Former church minister jailed for raping stepdaughter
A former church minister has been jailed for 10-and-a-half years for historical sex offences committed against his stepdaughter, then aged 13-years-old.
Opeta Tuiavii, of Falevao and Aufaga, appeared in Court last week for sentencing on charges of rape; sexual connection and one count of performing an indecent act.
He had already pleaded guilty to the charges earlier this year on 21 September 2020.
Supreme Court Justice Tologata Leilani Tuala-Warren handed down the sentence for the crimes which, according to Police facts tendered in court, occurred between 31 July and 1 September 2014.
The court was told that Tuiavii first entered the room of the victim - whose name is subject to a permanent suppression order - to her late one night as she was sleeping.
When the two were living together at Falevao, Tuiavii is alleged to have removed the victim’s clothing, startling her awake and raping her.
“She struggled to free herself but he threatened to kill her if she told anyone,” the court heard.
The following day the victim left for school and did not return home. She then told her uncle about what had happened and a reconciliation within the family took place.
The victim then started living with her uncle.
In July of this year, after the accused had an argument with some family members, the matter was reported to Police.
The victim is now 21 years old, married with one child.
According to the pre-sentence report, the accused is 44 years old, married with one biological child and two stepchildren.
A farmer, Tuiavi’i held various jobs before attending and graduating from Seventh Day Adventist Theological College in American Samoa.
“He became the [church] Minister in Falealupo before he and his first wife were banished from the church and village after four years,” the Police facts stated.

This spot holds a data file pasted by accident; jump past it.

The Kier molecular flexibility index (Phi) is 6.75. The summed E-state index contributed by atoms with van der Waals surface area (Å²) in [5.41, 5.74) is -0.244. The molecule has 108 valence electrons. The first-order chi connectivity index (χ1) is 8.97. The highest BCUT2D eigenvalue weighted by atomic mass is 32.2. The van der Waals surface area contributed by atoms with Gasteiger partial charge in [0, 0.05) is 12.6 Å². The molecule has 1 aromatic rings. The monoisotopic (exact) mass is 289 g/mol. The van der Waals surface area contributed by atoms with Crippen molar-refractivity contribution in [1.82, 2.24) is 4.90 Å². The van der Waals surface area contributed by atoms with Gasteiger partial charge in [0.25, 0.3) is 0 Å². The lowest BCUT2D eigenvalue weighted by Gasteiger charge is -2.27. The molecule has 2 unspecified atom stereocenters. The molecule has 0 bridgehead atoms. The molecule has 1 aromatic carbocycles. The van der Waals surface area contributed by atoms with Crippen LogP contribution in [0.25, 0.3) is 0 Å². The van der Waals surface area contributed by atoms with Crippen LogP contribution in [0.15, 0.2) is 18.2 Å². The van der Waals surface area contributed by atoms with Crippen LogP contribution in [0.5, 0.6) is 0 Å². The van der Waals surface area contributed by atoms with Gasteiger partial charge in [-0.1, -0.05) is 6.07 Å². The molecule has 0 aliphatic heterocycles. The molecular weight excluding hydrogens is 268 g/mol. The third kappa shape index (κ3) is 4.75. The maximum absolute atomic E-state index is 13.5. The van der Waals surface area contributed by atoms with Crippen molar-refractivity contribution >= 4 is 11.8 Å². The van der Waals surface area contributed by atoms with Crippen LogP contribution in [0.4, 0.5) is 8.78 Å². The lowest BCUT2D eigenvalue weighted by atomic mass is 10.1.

“He separated from his first wife then. Eight years later he married his second and current wife who had two children from a previous marriage.”
Tuiavi’i told the probation officer the victim came onto her. He also noted that an ifoga (or traditional apology) was performed and a fine mat and $1,000 was given.
Justice Tologata took issue with the lack of victim impact report provided by the prosecution to the court: “This is unsatisfactory.”
In considering her sentencing decision, Justice Tologata noted aggravating features of the offending included the age of the victim.
“She was 13 years old,” Justice Tologata said.
“The younger the victim of a sexual offence the greater the need for protection, the greater is her vulnerability.
“Young persons are more vulnerable and the law provided for their need for greater protection. It is also aggravating that the accused is the stepfather of the victim.
“This domestic relationship aggravates his offending because inherent in this offending is a gross breach of trust.
“This is predatory and opportunistic offending which I find is an aggravating feature. It took place at a time when the victim was sleeping alone.”
Justice Tologata found that Tuiavii had engaged in predatory behaviour and took advantage of his position of responsibility and trust to prey upon his niece opportunistically.